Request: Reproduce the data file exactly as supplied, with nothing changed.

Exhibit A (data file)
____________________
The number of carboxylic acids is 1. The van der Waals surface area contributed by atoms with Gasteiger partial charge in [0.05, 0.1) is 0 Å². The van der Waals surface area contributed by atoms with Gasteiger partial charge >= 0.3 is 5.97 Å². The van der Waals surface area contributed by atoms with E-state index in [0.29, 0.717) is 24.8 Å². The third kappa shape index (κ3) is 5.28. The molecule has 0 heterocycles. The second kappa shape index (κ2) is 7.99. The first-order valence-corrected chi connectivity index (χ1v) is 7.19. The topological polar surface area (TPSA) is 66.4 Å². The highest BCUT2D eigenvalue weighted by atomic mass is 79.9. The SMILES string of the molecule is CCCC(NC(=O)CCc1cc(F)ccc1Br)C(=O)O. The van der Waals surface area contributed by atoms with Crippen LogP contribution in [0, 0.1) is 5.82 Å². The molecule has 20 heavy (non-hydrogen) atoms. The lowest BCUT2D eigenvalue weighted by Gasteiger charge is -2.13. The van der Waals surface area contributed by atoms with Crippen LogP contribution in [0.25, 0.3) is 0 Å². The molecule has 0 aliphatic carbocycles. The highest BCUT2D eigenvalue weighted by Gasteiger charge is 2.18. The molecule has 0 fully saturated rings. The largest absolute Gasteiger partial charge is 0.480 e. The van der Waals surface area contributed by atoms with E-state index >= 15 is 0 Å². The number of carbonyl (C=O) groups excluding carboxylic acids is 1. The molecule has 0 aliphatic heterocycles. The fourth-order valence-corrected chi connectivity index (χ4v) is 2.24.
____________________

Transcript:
The number of carboxylic acids is 1. The van der Waals surface area contributed by atoms with Gasteiger partial charge in [0.05, 0.1) is 0 Å². The van der Waals surface area contributed by atoms with Gasteiger partial charge >= 0.3 is 5.97 Å². The van der Waals surface area contributed by atoms with E-state index in [0.29, 0.717) is 24.8 Å². The third kappa shape index (κ3) is 5.28. The molecule has 0 heterocycles. The second kappa shape index (κ2) is 7.99. The first-order valence-corrected chi connectivity index (χ1v) is 7.19. The topological polar surface area (TPSA) is 66.4 Å². The highest BCUT2D eigenvalue weighted by atomic mass is 79.9. The SMILES string of the molecule is CCCC(NC(=O)CCc1cc(F)ccc1Br)C(=O)O. The van der Waals surface area contributed by atoms with Crippen LogP contribution in [0, 0.1) is 5.82 Å². The molecule has 20 heavy (non-hydrogen) atoms. The lowest BCUT2D eigenvalue weighted by Gasteiger charge is -2.13. The van der Waals surface area contributed by atoms with Crippen LogP contribution in [0.25, 0.3) is 0 Å². The molecule has 0 aliphatic carbocycles. The highest BCUT2D eigenvalue weighted by Gasteiger charge is 2.18. The molecule has 0 fully saturated rings. The largest absolute Gasteiger partial charge is 0.480 e. The van der Waals surface area contributed by atoms with E-state index >= 15 is 0 Å². The number of carbonyl (C=O) groups excluding carboxylic acids is 1. The molecule has 0 aliphatic heterocycles. The fourth-order valence-corrected chi connectivity index (χ4v) is 2.24.